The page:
There is a growing movement on the part of the bariatric surgery industry to get approval for performing weight loss surgery on children in the US--and to get insurance companies to pay for it. Currently, if a minor wants WLS, they go to Mexico and pay thousands of dollars out of pocket for the procedure. I am going to state unequivocally that I believe that performing bariatric surgery for the purpose of weight loss on children is physically and psychologically harmful, and its approval in the US could lead to disturbing social implications. Because this topic is so involved, and so important, I am going to break it up into separate articles dealing with the various factors.
Physical health is the most tangible reason to oppose WLS for kids. Disturbingly, while it is potentially very physically harmful, WLS is frequently regarded as necessary for a fat person's health. Fat people are told that they will die unless they get bariatric surgery. Parents are told that their fat children will die before they grow up unless they receive bariatric surgery. Not only is this just plain bullshit, it's deadly bullshit.
First, there's the possibility of death and complications arising from the surgery itself. I am not going to rehash everything that Sandy wrote, but I want to say this: Considering that nearly five out of every one hundred people who get bariatric surgery die within a year afterwards--five people that would have been alive a year later (barring accidents and other random factors) had they not been convinced that it was better to be dead than to be fat. Maybe an adult can make the decision to take that risk for his or her own life, but allowing a child to take that risk is abominable.
Let me put this very, very simply: Children are not going to die "of fat" before they reach the age of consent.
"But, Rio, what about the 300-lb eight year olds we heard about on the news?"
What about them? For a kid that age to be that size, there has to be an underlying factor that caused them to be that size. Bariatric surgery is NOT going to solve that problem, and will likely just complicate their health problems further. Why are doctors so eager to carve children up and wreck their digestive tracts instead of, oh, I don't know, testing them for celiac disease, hormone problems, kidney disease (which can cause fluid retention--no amount of bariatric surgery will stop you from retaining water), or any number of issues that can cause abnormal weight gain? And if the child is found to be healthy, then why are we chopping out healthy stomachs because the children aren't the "right" body size?
So, let's set aside the problem of WLS itself being inherently dangerous, and the reluctance of doctors to see past fat tissue and find real medical conditions, and think about growing children.
Kids grow. At least, they should--and if they aren't growing, most people would regard that as a serious problem. Children who has been malnourished are often stunted and have developmental problems. Girls who don't get enough to eat often don't have periods, because their bodies are trying to conserve energy for survival purposes, saving their lives during a famine so they can reproduce when there is plenty of food. Also, if adult WLS recipients have a high rate of osteoporosis (and they do), then what do you think happens to children whose bones are still growing? Do we need to induce beriberi, chronic vomiting, peripheral neuropathy, and malnutrition, all possible consequences of WLS, in children?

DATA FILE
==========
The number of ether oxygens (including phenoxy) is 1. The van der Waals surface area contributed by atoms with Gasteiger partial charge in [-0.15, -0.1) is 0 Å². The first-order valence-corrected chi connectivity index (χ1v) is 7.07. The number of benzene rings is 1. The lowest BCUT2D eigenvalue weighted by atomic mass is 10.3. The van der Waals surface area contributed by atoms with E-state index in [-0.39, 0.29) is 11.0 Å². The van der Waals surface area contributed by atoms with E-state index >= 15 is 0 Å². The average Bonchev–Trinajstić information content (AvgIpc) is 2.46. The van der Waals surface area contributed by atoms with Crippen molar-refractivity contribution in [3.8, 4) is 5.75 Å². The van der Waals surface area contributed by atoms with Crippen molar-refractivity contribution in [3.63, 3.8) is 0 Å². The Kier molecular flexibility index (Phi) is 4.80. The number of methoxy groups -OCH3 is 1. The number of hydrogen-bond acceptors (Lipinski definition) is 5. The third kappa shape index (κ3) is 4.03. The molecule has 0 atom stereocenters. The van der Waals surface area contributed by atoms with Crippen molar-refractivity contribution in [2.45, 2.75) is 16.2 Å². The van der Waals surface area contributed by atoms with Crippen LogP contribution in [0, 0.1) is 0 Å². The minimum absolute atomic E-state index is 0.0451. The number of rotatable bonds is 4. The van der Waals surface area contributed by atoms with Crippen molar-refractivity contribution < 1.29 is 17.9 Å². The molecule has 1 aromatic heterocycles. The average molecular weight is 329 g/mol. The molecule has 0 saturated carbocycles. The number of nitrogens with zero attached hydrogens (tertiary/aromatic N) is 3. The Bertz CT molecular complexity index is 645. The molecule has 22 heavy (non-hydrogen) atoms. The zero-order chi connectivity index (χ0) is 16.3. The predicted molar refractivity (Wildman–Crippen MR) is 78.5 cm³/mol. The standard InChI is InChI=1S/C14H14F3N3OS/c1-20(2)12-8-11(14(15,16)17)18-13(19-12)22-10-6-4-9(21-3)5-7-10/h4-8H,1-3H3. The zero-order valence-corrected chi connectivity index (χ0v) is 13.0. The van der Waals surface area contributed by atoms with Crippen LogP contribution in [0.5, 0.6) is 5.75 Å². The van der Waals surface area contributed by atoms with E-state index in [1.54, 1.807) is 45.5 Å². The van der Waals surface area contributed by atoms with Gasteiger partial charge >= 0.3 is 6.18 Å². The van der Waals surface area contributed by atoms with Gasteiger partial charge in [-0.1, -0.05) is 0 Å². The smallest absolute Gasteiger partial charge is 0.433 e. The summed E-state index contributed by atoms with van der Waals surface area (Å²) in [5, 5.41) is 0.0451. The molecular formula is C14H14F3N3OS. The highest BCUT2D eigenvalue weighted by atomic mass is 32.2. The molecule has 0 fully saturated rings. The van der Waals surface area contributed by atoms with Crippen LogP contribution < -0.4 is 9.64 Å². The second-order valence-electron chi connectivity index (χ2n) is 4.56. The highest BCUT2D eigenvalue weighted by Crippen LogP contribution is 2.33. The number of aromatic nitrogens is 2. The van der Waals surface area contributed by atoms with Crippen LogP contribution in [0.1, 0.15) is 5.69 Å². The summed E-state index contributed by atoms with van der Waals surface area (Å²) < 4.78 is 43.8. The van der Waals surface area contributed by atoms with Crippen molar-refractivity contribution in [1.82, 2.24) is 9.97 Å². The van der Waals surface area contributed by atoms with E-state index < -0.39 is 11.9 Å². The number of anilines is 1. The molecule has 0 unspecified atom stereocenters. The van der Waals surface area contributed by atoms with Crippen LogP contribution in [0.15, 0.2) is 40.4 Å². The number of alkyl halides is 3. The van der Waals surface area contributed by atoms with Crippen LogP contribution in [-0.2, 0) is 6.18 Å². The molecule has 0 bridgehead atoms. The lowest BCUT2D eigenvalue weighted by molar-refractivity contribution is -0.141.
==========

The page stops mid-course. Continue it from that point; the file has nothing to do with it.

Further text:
Next, I want to tell you that you are a fathead. No, really: Your brain contains a great deal of fatty tissue--about three pounds of it, in fact. The neurons in your brain have protective sheaths made of fatty tissue, and that's just a part of the fat content up there. Research is indicating that deficits of certain fatty acids in the brain (DHA, for example) can lead to mental imbalance, brain diseases, and impared cognitive ability (that means lower IQ, y'all). Babies who are breast-fed get more fatty acids in their diet, and studies indicate that they tend to have higher IQs and better problem-solving ability.
Your brain, all by itself, has the capacity to burn up to 2000 calories per day. (Edited to add: That is a high estimate, please read comments) Imagine, then, a young person who has undergone WLS: They are not only getting enough food to fuel the continuing growth of their brains, they aren't even getting enough for proper functioning of their brains. How do we expect them to learn and grow on the miniscule amount of calories a WLS recipient can ingest? I suppose, however, given the current climate of "Intelligence isn't important; only people with perfect bodies have any value", having underdeveloped and undernourished brains isn't considered to be a negative thing.
Long story short, the physical risks of performing WLS on people who are still growing and learning are much too high to warrant the relatively superficial benefits. Kids aren't going to die from being fat if they don't get WLS, and any doctor who says otherwise is looking to make a buck off of the parents. Kids do have a serious increase in their risk of dying young if they get WLS, though, and that should be enough to convince parents to say NO to WLS for their kids. It isn't, though, and that's why I will continue on with this series. Next up:
Psychological health concerns.